Global tree count: Seeing the forest through the trees

There are approximately three trillion trees in the world, according to density estimates of every continent except Antarctica, a number much larger than previous estimates of just over 400 billion trees. However their research also estimates that humans have cut down 46 per cent of the world’s trees since the beginning of human civilization. The […]

A new “silent spring”

An editorial is calling the dumping of plastic waste into the ocean a new “silent spring”. “Silent spring” was a book written in the 1960s outlining the harmful effects of the overuse of pesticides on the environment. It was instrumental in raising public awareness of the potential dangers of pesticides. The authors of the paper […]

How hummingbirds drink: rethinking 50 years of research

High-speed videos have shown how hummingbirds feed on nectar, and it’s not what was previously thought. It’s not in the same way fluid rises in a capillary tube. Hummingbirds actually extract nectar by creating a tiny pump using the tongue. The new findings mean that fifty years of research studying how hummingbirds and floral nectar […]

Wild salmon reproduce better than hatchery ones

Hatchery salmons are often introduced into rivers to support wild populations, which are in a state of decline. Yet hatchery males have lower reproductive success than wild ones, according to a study of 196 Coho salmons (Oncorhynchus kisutch). When occupying the same position in the spawning hierarchy, hatchery males have only 55 to 84 per […]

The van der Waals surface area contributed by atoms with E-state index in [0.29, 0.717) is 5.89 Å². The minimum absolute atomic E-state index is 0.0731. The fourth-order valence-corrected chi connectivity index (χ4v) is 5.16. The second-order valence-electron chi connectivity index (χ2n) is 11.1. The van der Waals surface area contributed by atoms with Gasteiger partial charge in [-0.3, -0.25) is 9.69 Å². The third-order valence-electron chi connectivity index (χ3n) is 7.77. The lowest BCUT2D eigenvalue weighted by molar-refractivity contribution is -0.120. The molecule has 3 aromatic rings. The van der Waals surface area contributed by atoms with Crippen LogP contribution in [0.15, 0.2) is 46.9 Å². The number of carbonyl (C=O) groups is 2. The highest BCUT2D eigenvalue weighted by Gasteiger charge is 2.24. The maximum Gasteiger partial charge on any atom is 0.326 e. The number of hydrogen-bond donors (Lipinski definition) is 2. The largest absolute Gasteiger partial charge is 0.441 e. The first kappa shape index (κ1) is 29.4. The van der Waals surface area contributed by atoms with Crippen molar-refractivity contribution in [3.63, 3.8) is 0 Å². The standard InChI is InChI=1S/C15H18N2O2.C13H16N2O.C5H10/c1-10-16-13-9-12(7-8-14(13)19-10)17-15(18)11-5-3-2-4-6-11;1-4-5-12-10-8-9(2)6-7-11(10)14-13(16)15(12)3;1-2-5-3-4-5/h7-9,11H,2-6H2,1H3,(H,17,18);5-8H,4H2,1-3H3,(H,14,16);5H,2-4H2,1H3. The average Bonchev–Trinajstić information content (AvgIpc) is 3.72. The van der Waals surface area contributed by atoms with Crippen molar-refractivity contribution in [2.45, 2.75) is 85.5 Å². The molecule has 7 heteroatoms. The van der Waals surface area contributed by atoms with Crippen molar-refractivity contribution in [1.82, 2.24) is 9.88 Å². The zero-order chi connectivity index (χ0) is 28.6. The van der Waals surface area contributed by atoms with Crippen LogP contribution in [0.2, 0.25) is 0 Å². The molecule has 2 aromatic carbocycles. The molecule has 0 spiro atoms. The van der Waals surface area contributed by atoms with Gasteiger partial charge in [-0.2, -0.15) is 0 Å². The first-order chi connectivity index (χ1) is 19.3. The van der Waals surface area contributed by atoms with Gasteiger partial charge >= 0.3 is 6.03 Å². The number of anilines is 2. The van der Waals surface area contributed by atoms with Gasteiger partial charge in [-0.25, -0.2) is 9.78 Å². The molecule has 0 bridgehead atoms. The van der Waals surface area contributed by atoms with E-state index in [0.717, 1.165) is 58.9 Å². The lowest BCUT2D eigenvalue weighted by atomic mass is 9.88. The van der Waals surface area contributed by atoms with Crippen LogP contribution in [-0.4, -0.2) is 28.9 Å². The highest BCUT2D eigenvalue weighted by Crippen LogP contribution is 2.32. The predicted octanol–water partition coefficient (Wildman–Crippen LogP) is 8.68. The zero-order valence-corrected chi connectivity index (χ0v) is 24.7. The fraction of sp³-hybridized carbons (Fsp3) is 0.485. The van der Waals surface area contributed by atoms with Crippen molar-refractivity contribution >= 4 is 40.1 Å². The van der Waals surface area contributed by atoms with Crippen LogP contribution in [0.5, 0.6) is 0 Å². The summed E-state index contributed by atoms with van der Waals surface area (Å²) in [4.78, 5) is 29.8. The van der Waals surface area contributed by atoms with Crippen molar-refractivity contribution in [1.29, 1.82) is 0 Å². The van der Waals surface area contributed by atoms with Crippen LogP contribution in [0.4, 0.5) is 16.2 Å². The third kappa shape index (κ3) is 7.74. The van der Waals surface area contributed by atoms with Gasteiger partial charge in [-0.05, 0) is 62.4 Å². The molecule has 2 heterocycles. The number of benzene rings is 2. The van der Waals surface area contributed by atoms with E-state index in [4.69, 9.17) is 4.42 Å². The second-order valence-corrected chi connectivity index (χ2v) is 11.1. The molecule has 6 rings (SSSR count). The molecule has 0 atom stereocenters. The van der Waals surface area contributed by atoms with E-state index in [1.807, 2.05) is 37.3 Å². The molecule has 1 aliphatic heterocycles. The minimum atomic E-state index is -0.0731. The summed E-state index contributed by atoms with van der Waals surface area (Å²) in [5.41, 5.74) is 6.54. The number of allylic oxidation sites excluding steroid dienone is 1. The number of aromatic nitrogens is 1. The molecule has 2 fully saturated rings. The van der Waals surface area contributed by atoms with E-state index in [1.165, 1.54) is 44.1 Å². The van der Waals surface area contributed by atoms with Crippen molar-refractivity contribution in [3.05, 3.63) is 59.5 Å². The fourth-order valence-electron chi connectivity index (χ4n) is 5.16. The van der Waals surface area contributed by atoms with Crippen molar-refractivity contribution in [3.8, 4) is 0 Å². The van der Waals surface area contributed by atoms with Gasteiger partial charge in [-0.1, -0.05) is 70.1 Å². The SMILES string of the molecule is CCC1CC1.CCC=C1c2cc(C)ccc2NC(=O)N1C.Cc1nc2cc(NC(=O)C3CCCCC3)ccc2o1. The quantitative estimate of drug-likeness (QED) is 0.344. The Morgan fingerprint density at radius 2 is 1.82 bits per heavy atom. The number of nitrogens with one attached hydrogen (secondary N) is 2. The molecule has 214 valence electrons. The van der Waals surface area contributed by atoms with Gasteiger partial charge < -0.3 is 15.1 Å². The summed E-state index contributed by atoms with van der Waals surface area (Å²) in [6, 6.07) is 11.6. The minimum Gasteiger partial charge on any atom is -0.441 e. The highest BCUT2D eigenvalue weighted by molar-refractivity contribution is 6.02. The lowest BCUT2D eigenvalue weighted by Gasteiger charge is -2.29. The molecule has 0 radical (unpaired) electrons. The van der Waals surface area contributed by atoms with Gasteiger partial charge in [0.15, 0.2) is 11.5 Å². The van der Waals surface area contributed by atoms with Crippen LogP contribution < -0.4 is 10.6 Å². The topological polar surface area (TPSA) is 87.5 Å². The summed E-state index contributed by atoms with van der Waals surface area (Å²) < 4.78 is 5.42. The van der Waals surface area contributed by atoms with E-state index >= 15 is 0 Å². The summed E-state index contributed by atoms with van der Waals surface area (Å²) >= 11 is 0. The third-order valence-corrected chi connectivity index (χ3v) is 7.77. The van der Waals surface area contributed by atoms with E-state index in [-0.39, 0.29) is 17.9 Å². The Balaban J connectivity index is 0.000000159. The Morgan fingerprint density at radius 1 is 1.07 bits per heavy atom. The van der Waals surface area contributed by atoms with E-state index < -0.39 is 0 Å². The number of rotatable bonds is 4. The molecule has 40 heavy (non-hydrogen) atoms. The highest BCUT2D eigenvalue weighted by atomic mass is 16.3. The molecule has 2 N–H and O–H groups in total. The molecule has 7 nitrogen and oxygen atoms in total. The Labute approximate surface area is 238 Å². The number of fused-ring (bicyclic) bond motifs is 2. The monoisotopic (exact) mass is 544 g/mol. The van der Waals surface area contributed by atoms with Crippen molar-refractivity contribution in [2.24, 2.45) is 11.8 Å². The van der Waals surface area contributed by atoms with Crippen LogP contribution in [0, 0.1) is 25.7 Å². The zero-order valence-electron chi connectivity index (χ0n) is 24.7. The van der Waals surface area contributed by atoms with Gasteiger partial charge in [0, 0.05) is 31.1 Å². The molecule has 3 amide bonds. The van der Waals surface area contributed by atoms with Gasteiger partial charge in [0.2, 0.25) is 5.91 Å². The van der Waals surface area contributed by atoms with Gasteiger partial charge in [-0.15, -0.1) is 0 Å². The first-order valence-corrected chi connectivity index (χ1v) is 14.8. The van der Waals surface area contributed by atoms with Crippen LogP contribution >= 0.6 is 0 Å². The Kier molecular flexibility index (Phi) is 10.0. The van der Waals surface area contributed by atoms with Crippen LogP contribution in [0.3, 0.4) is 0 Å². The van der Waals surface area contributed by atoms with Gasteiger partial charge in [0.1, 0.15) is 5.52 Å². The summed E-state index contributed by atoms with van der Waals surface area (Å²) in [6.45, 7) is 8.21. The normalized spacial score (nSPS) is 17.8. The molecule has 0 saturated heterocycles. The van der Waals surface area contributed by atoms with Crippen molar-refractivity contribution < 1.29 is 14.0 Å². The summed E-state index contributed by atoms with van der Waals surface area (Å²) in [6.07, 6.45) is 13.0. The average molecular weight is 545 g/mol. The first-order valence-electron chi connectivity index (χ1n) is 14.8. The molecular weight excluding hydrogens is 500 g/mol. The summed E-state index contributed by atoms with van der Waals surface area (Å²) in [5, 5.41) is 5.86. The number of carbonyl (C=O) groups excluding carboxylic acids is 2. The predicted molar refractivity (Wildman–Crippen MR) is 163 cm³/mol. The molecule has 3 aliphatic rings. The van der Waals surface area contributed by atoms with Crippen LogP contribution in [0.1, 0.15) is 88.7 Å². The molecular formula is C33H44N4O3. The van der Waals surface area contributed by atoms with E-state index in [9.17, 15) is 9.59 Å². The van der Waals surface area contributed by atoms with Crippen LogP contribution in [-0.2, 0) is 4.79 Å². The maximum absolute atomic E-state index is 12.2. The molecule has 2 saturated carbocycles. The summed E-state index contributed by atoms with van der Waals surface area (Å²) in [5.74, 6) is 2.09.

Wild salmon reproduce better than hatchery ones

Hatchery salmons are often introduced into rivers to support wild populations, which are in an overall state of decline, but new research suggests this may not be an effective method. A study of 196 Coho salmons (Oncorhynchus kisutch) shows hatchery males have lower reproductive success than wild ones. When occupying the same position in the […]

Measuring Arctic sea ice thickness

By measuring Arctic sea ice thickness, researchers are able to provide more accurate observations about Arctic ice melt. During the autumn of 2013 sea ice grew in thickness around Greenland by 33 per cent over the previous year’s measurement. The ice shrank in 2014, however it remained 25 per cent thicker than 2012 levels. The […]

Female black bears eat berries, males eat ants

Male and female black bears do not share the same diet, according to new findings. A research using GPS telemetry and scat analyses found that black bears’ diet depends on their sex and, for females, on their reproductive status. In the same habitats, “females with cubs-of-the-year tended to…feed on bunchberry, whereas females with yearling foraged […]

Living near trees leaves people feeling healthier

A new study of 13,000 residents of Toronto, suggests that living in a neighbourhood with more (and or larger) trees leads people to report feeling healthier. The research team used Toronto tree density data and combined this information with a self-reporting questionnaire of general health perception and certain medical conditions including heart disease, stroke and […]

Comparing current and reduced carbon emissions shows benefit for the ocean